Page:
Interview with Cyril OKOYE, Secretary General of AADFI.
1. How important were the actions taken by development banks during the crisis generated by the Covid-19 pandemic?
The COVID-19 pandemic had a devastating effect on the social and economic sectors of countries around the globe. Development Banks’ ability to play a counter-cyclical role in highly uncertain environments and foster economic stability by lending in times of crisis was one of the most powerful instruments available to governments to deal with the coronavirus crisis. Most African regional and national development banks focused on support to the health sector and the micro, small and medium enterprises as a deliberate measure to support their economies’ recovery from the COVID-19 pandemic.
2. What are the priority lines of action, themes, or sectors for the development banks in your region?
The priorities of development banks in Africa, particularly the national development banks, are (1) promoting and financing the real sectors of their economies; (2) mobilizing and channeling resources to the Micro, Small, and Medium Enterprises (MSMEs), as well as investment in the social sector; and more importantly, align their actions toward achieving the SDGs.
3. How strongly does climate change impact your region and what are development banks doing to adapt to and mitigate it?
African Regions are greatly bothered by climate change. According to the African Development Bank Group (AfDB), Africa has been losing from 5 to 15% of its GDP per capita growth because of climate change and its related impacts.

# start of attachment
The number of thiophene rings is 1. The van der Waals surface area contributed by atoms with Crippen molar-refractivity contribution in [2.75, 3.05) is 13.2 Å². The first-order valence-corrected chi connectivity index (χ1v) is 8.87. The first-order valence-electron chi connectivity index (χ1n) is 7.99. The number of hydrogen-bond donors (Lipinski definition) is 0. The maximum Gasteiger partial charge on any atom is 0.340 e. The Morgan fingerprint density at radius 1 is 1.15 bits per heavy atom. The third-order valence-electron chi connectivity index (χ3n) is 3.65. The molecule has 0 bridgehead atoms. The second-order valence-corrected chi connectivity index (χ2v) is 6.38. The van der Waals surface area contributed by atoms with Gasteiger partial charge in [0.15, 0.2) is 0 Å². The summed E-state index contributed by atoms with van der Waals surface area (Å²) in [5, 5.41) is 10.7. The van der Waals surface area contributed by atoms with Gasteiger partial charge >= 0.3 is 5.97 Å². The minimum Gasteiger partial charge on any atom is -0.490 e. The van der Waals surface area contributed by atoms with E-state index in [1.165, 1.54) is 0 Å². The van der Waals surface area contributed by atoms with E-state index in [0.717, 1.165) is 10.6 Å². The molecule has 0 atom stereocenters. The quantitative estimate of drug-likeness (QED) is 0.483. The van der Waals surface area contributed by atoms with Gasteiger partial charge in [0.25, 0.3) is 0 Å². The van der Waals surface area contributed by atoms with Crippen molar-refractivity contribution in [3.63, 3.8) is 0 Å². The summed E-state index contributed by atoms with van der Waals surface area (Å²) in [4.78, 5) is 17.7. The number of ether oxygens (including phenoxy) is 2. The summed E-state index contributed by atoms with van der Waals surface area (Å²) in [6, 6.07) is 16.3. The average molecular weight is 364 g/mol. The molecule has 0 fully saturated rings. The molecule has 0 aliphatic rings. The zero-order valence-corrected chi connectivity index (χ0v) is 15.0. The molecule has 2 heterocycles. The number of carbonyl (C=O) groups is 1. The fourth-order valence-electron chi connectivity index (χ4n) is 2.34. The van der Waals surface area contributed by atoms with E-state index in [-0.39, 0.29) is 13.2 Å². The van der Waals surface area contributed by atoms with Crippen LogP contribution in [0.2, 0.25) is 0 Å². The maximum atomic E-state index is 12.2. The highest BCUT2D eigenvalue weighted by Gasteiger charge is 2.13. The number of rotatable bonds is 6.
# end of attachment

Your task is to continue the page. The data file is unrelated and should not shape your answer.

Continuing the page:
Moreover, according to a report by UNFAP, Africa has been hit hard by the intensifying impacts of climate change. The continent urgently requires (1) increased adaptation funding to strengthen health systems; (2) bold, measurable climate adaptation responses that are gender-sensitive; (3) climate change responses that will drive the economic transformation that Africa needs; and (5) climate-resilient and low-carbon development that boosts growth, bridges the energy deficit and reduces poverty.
On what the development banks are doing to adapt and mitigate the climate impact: development banks within the region do realize that they have to adopt measures that promote the climate agenda. As such most of them have been investing in building internal capacity on mainstreaming climate agenda in their operations. Some have gone on to develop a proper action plan for climate mitigation and adaptation. Nevertheless, more need to be done in creating awareness among the majority of the development banks in the region and providing access to funding for climate mitigation and adaptation projects.